cardiac septal defects

Carey-Fineman-Ziter Syndrome

Clinical Characteristics
Ocular Features: 

Abnormal eye movements with prominent external ophthalmoplegia are hallmarks of this disease.  An oculomotor nerve palsy with limited abduction and some degree of facial palsy are usually present.  The Moebius sequence is present in many patients.  Epicanthal folds, downslanting lid fissures, and ptosis are frequently seen.

Systemic Features: 

Clinical signs are highly variable.  Unusual facies with features of the Pierre Robin complex are characteristic.  Micrognathia and retrognathia are often present with glossoptosis.  Hypotonia and failure to thrive are commonly seen.  Dysphagia and even absent swallowing likely contribute to this.  Respiratory insufficiency can be present from birth, often with laryngostenosis, and some patients develop pulmonary hypertension and restrictive lung disease as adults.  Progressive scoliosis may contribute to this.  Many patients have club feet with joint contractures.  Skull formation consisting of microcephaly, or macrocephaly, or plagiocephaly is commonly seen.  Cardiac septal defects are common.

Intellectual disability is present in some but not all individuals.  Neuronal heterotopias, enlarged ventricles, reduced white matter, a small brainstem, microcalcifications, and enlarged ventricles have been observed.

Genetics

Homozygous or compound heterozygosity of the MYMK gene (9q34) is responsible for this condition.  

Pedigree: 
Autosomal recessive
Treatment
Treatment Options: 

No treatment for the general disorder has been reported.

References
Article Title: 

A defect in myoblast fusion underlies Carey-Fineman-Ziter syndrome

Di Gioia SA, Connors S, Matsunami N, Cannavino J, Rose MF, Gilette NM, Artoni P, de Macena Sobreira NL, Chan WM, Webb BD, Robson CD, Cheng L, Van Ryzin C, Ramirez-Martinez A, Mohassel P, Leppert M, Scholand MB, Grunseich C, Ferreira CR, Hartman T, Hayes IM, Morgan T, Markie DM, Fagiolini M, Swift A, Chines PS, Speck-Martins CE, Collins FS, Jabs EW, Bonnemann CG, Olson EN; Moebius Syndrome Research Consortium, Carey JC, Robertson SP, Manoli I, Engle EC. A defect in myoblast fusion underlies Carey-Fineman-Ziter syndrome. Nat Commun. 2017 Jul 6;8:16077. doi: 10.1038/ncomms16077.

PubMed ID: 
28681861

Möbius sequence, Robin complex, and hypotonia: severe expression of brainstem disruption spectrum versus Carey-Fineman-Ziter syndrome

Verloes A, Bitoun P, Heuskin A, Amrom D, van de Broeck H, Nikkel SM, Chudley AE, Prasad AN, Rusu C, Covic M, Toutain A, Moraine C, Parisi MA, Patton M, Martin JJ, Van Thienen MN. Mobius sequence, Robin complex, and hypotonia: severe expression of brainstem disruption spectrum versus Carey-Fineman-Ziter syndrome. Am J Med Genet A. 2004 Jun 15;127A(3):277-87.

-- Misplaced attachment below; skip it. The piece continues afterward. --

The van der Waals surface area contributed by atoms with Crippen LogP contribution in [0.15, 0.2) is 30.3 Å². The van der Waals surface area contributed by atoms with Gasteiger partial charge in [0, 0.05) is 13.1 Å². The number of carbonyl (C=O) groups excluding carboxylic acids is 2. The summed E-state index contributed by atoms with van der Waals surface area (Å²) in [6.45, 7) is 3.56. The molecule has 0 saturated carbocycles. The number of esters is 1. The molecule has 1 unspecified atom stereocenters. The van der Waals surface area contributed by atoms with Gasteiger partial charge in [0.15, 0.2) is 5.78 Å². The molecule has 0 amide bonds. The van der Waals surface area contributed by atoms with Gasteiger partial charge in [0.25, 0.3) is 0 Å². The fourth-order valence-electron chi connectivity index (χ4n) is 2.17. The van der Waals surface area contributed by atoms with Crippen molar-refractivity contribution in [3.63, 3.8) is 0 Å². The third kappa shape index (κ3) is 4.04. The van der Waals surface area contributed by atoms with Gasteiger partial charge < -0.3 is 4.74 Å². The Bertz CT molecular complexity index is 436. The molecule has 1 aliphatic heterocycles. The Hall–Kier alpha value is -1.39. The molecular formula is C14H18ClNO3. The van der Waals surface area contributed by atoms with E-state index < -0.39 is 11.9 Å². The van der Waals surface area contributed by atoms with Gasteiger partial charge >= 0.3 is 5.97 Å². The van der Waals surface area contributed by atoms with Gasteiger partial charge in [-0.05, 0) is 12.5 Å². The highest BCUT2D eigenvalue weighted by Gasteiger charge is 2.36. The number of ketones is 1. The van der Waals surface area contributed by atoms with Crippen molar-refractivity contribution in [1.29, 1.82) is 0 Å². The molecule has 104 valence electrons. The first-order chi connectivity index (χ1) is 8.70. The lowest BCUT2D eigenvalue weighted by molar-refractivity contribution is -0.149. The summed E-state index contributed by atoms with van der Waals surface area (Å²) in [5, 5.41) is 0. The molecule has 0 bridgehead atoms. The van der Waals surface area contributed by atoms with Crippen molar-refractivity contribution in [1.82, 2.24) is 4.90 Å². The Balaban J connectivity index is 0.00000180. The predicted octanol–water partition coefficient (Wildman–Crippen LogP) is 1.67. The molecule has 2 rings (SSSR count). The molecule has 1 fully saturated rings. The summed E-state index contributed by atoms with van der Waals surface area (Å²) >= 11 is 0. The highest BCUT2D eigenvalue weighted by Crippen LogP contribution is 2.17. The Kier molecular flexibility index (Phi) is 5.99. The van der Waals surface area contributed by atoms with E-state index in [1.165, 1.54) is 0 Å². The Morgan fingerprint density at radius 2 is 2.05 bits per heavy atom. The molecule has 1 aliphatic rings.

PubMed ID: 
15150779

Arthrogryposis, Perthes Disease, and Upward Gaze Palsy

Clinical Characteristics
Ocular Features: 

Upward gaze is restricted and attempts to do so are associated with exotropia.

Systemic Features: 

Arthrogryposis with restricted joint mobility is present in both proximal and distal joints, including hips, elbows, hands, and knees.  It is usually evident early in infancy when parents note "tight joints".  Other joint deformities present to some degree are "trigger finger" deformities found in the middle fingers and thumbs.  Hip pain and difficulty walking as early as 3 years of age can be signs of avascular necrosis of the femoral head (Perthes disease).   

Pyloric stenosis can lead to severe, recurrent vomiting.  Pulmonic stenosis is commonly present and there are often cardiac septal defects as well as valvular malfunctions.  Bronchial asthma is a feature.

Genetics

One extended consanguineous Saudi family with three affected females has been reported.  No similar findings are present in the parents and the condition is most likely transmitted as an autosomal recessive.  A homozygous mutation in NEK9 (14q24) has been associated with this condition.

Heterozygous mutations in the same gene have been identified in 3 patients with nevus comedonicus (617025).  

Pedigree: 
Autosomal recessive
Treatment
Treatment Options: 

Flexion deformities may be at least partially alleviated by surgery and is especially beneficial for digital function.  Pyloric stenosis and cardiac valve disease may respond to surgery.

References
Article Title: 

Mutations in NEK9 Cause Nevus Comedonicus

Levinsohn JL, Sugarman JL; Yale Center for Mendelian Genomics, McNiff JM, Antaya RJ, Choate KA. Somatic Mutations in NEK9 Cause Nevus Comedonicus. Am J Hum Genet. 2016 May 5;98(5):1030-7.

PubMed ID: 
27153399

Accelerating matchmaking of novel dysmorphology syndromes through clinical and genomic characterization of a large cohort